Zimbabwe goes to the polls on Wednesday in the first election since the violently contested 2008 vote. President Robert Mugabe once again faces off against Morgan Tsvangirai amid fresh fears of another post-electoral crisis.
Five years after the violent and disputed 2008 elections, Zimbabwe goes to the polls on Wednesday in a vote featuring the same presidential frontrunners amid fresh fears of another post-electoral crisis.
More than 6 million registered voters are set to elect a president, parliament and district councils in this southern African nation of over 13 million people.
But the real race - one that is being carefully watched, if not officially monitored – by the international community, is the electoral faceoff between President Robert Mugabe and his arch-rival, Prime Minister Morgan Tsvangirai.
At 89, Mugabe, the leader of the ZANU-PF party, is seeking to extend his 33 years in power as Africa's oldest leader.
Tsvangirai, 61, the leader of the MDC (Movement for Democratic Change) party, is considered the president’s only credible challenger though there are two other presidential candidates in the race.
Mugabe and Tsvangirai have been in an uneasy, power-sharing government, which has succeeded in stabilising an economy in freefall and ending hyperinflation. But the alliance has been fraught with mutual suspicions that have only risen in the runup to Wednesday’s vote.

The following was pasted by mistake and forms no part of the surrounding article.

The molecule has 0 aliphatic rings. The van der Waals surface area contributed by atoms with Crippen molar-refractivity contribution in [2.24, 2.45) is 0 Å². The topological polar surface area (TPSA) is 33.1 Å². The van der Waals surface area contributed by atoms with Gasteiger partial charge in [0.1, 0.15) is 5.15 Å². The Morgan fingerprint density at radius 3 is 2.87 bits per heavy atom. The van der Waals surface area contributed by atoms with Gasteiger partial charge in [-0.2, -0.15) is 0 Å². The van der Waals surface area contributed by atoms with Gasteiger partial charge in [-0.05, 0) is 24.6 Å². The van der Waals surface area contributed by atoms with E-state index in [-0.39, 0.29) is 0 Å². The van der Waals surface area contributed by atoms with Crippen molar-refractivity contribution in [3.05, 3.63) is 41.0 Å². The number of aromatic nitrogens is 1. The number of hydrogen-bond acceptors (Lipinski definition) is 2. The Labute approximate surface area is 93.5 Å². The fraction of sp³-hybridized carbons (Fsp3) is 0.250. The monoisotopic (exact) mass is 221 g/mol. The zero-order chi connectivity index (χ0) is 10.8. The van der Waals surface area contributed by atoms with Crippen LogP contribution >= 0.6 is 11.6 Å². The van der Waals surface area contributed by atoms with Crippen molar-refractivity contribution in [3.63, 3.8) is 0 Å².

In a letter published on Monday in the domestic News Day newspaper and the Washington Post, Tsvangirai accused Mugabe of “attempting to steal Zimbabwe’s most important election”.
The former trade union leader went on to note that, “Mugabe is the world’s oldest leader and one of its longest-ruling dictators. He is fixing this election in a more sophisticated fashion than previous ZANU-PF campaigns of beatings, killings and intimidation.”
Mugabe however has denied the allegations. At a rare press briefing in the capital of Harare on the eve of the elections, the Zimbabwean president insisted that, “We have done no cheating.”
The incumbent president also vowed to step down if he loses the election. “If you lose, you must surrender,” said Mugabe, who has been in power since the country gained independence from Britain in 1980.
A new constitution, an alliance that held
But while the candidates and their discourses sound familiar, there have been notable changes in this southern African nation over the past five years.
A closer look at Zimbabwe's Morgan Tsvangirai
Wednesday’s elections are the country’s first under a new constitution which limits all future presidents to two five-year terms. The constitution was approved in a March referendum, which was conducted relatively peacefully.
Defying the international community’s worst fears, the power-sharing alliance held together for an entire term and MDC officials are quick to take credit for Zimbabwe’s relative economic revival over the past few years.
The 2013 campaign has been marked by serious allegations of rigging registration lists and complaints that ZANU-PF had pushed ahead with the election date, leaving the MDC with little preparation time. But there have been no violent incidents on the campaign trail.